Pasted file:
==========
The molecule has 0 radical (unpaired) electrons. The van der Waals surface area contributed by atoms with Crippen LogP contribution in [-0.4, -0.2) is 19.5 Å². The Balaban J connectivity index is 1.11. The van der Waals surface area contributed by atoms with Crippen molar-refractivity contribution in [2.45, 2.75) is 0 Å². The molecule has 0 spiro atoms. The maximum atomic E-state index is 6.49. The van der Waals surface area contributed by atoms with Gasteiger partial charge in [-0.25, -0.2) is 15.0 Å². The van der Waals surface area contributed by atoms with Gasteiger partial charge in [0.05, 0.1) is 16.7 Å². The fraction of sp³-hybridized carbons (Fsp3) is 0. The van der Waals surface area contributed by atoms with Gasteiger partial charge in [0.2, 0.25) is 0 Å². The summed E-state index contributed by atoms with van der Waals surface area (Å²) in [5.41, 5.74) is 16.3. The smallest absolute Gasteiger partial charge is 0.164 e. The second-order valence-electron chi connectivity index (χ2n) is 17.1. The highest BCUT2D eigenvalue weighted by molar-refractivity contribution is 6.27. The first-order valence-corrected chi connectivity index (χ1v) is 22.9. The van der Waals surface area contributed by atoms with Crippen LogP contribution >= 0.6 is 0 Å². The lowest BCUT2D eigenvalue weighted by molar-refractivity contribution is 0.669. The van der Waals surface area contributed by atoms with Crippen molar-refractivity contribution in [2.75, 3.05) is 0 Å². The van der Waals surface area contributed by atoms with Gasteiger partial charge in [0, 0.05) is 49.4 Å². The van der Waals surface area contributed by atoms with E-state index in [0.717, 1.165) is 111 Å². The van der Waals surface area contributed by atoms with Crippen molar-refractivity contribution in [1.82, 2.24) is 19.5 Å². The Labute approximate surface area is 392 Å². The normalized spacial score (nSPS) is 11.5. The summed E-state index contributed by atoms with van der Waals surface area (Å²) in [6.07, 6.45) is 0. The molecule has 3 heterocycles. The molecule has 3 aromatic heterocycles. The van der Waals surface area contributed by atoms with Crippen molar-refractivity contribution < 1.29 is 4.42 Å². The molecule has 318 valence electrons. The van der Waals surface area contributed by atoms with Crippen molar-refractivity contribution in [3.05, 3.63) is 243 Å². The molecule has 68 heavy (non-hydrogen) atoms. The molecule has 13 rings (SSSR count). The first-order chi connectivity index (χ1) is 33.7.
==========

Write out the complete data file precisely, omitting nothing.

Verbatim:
The molecule has 0 radical (unpaired) electrons. The van der Waals surface area contributed by atoms with Crippen LogP contribution in [-0.4, -0.2) is 19.5 Å². The Balaban J connectivity index is 1.11. The van der Waals surface area contributed by atoms with Crippen molar-refractivity contribution in [2.45, 2.75) is 0 Å². The molecule has 0 spiro atoms. The maximum atomic E-state index is 6.49. The van der Waals surface area contributed by atoms with Gasteiger partial charge in [-0.25, -0.2) is 15.0 Å². The van der Waals surface area contributed by atoms with Gasteiger partial charge in [0.05, 0.1) is 16.7 Å². The fraction of sp³-hybridized carbons (Fsp3) is 0. The van der Waals surface area contributed by atoms with Gasteiger partial charge in [0.2, 0.25) is 0 Å². The summed E-state index contributed by atoms with van der Waals surface area (Å²) in [5.41, 5.74) is 16.3. The smallest absolute Gasteiger partial charge is 0.164 e. The second-order valence-electron chi connectivity index (χ2n) is 17.1. The highest BCUT2D eigenvalue weighted by molar-refractivity contribution is 6.27. The first-order valence-corrected chi connectivity index (χ1v) is 22.9. The van der Waals surface area contributed by atoms with Crippen LogP contribution >= 0.6 is 0 Å². The lowest BCUT2D eigenvalue weighted by molar-refractivity contribution is 0.669. The van der Waals surface area contributed by atoms with Crippen molar-refractivity contribution in [2.75, 3.05) is 0 Å². The van der Waals surface area contributed by atoms with Gasteiger partial charge in [0, 0.05) is 49.4 Å². The van der Waals surface area contributed by atoms with E-state index in [0.717, 1.165) is 111 Å². The van der Waals surface area contributed by atoms with Crippen molar-refractivity contribution in [1.82, 2.24) is 19.5 Å². The Labute approximate surface area is 392 Å². The normalized spacial score (nSPS) is 11.5. The summed E-state index contributed by atoms with van der Waals surface area (Å²) in [6.07, 6.45) is 0. The molecule has 3 heterocycles. The molecule has 3 aromatic heterocycles. The van der Waals surface area contributed by atoms with Crippen molar-refractivity contribution < 1.29 is 4.42 Å². The molecule has 318 valence electrons. The van der Waals surface area contributed by atoms with Crippen molar-refractivity contribution in [3.05, 3.63) is 243 Å². The molecule has 68 heavy (non-hydrogen) atoms. The molecule has 13 rings (SSSR count). The first-order chi connectivity index (χ1) is 33.7.